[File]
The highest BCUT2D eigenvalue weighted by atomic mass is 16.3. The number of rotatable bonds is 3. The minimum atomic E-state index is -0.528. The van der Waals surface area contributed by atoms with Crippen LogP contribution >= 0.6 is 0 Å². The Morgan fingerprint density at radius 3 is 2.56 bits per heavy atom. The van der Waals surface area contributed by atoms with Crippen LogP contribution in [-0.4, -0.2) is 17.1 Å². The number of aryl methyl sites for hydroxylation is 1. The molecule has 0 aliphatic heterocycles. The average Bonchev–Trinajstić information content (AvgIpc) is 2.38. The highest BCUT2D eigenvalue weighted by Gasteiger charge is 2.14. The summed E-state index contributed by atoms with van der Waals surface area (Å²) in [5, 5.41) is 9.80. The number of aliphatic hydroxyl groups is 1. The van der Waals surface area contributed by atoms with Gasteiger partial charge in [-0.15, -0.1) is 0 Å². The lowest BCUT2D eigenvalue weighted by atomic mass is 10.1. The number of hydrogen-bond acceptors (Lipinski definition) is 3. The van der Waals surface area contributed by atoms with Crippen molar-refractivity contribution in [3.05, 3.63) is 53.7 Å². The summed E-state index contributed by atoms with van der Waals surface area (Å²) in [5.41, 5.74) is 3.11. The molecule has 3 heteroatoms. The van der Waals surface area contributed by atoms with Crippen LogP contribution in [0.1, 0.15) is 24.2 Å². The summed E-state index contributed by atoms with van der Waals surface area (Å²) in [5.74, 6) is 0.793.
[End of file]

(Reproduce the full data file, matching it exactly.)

The highest BCUT2D eigenvalue weighted by atomic mass is 16.3. The number of rotatable bonds is 3. The minimum atomic E-state index is -0.528. The van der Waals surface area contributed by atoms with Crippen LogP contribution >= 0.6 is 0 Å². The Morgan fingerprint density at radius 3 is 2.56 bits per heavy atom. The van der Waals surface area contributed by atoms with Crippen LogP contribution in [-0.4, -0.2) is 17.1 Å². The number of aryl methyl sites for hydroxylation is 1. The molecule has 0 aliphatic heterocycles. The average Bonchev–Trinajstić information content (AvgIpc) is 2.38. The highest BCUT2D eigenvalue weighted by Gasteiger charge is 2.14. The summed E-state index contributed by atoms with van der Waals surface area (Å²) in [5, 5.41) is 9.80. The number of aliphatic hydroxyl groups is 1. The van der Waals surface area contributed by atoms with Gasteiger partial charge in [-0.15, -0.1) is 0 Å². The lowest BCUT2D eigenvalue weighted by atomic mass is 10.1. The number of hydrogen-bond acceptors (Lipinski definition) is 3. The van der Waals surface area contributed by atoms with Crippen molar-refractivity contribution in [3.05, 3.63) is 53.7 Å². The summed E-state index contributed by atoms with van der Waals surface area (Å²) in [5.41, 5.74) is 3.11. The molecule has 3 heteroatoms. The van der Waals surface area contributed by atoms with Crippen LogP contribution in [0.1, 0.15) is 24.2 Å². The summed E-state index contributed by atoms with van der Waals surface area (Å²) in [5.74, 6) is 0.793.